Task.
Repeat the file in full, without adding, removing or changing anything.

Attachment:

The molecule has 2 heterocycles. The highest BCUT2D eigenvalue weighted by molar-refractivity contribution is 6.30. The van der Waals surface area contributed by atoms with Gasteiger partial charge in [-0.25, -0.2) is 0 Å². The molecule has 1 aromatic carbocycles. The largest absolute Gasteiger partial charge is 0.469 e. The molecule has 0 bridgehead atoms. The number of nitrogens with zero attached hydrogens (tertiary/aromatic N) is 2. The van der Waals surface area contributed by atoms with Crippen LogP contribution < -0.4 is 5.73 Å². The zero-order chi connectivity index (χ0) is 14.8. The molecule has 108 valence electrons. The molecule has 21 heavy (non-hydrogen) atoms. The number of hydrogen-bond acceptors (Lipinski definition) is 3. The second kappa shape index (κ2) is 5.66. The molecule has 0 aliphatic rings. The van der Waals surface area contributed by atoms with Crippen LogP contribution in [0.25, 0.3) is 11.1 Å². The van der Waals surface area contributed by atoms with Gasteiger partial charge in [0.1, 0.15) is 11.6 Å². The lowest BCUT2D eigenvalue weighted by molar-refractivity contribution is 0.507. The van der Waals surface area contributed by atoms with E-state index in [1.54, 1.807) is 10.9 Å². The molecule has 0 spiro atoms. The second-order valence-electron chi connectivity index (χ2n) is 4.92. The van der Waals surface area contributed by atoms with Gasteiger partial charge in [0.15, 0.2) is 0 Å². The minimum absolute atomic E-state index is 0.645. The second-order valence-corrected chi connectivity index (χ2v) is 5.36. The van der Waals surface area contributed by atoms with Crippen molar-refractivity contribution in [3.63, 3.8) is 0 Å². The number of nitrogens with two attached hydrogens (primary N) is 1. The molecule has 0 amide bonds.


The molecule has 2 heterocycles. The highest BCUT2D eigenvalue weighted by molar-refractivity contribution is 6.30. The van der Waals surface area contributed by atoms with Gasteiger partial charge in [-0.25, -0.2) is 0 Å². The molecule has 1 aromatic carbocycles. The largest absolute Gasteiger partial charge is 0.469 e. The molecule has 0 bridgehead atoms. The number of nitrogens with zero attached hydrogens (tertiary/aromatic N) is 2. The van der Waals surface area contributed by atoms with Crippen LogP contribution < -0.4 is 5.73 Å². The zero-order chi connectivity index (χ0) is 14.8. The molecule has 108 valence electrons. The molecule has 21 heavy (non-hydrogen) atoms. The number of hydrogen-bond acceptors (Lipinski definition) is 3. The second kappa shape index (κ2) is 5.66. The molecule has 0 aliphatic rings. The van der Waals surface area contributed by atoms with Crippen LogP contribution in [0.25, 0.3) is 11.1 Å². The van der Waals surface area contributed by atoms with Gasteiger partial charge in [0.1, 0.15) is 11.6 Å². The lowest BCUT2D eigenvalue weighted by molar-refractivity contribution is 0.507. The van der Waals surface area contributed by atoms with E-state index in [1.54, 1.807) is 10.9 Å². The molecule has 0 spiro atoms. The second-order valence-electron chi connectivity index (χ2n) is 4.92. The van der Waals surface area contributed by atoms with Gasteiger partial charge in [0.15, 0.2) is 0 Å². The minimum absolute atomic E-state index is 0.645. The second-order valence-corrected chi connectivity index (χ2v) is 5.36. The van der Waals surface area contributed by atoms with Crippen molar-refractivity contribution in [3.63, 3.8) is 0 Å². The number of nitrogens with two attached hydrogens (primary N) is 1. The molecule has 0 amide bonds.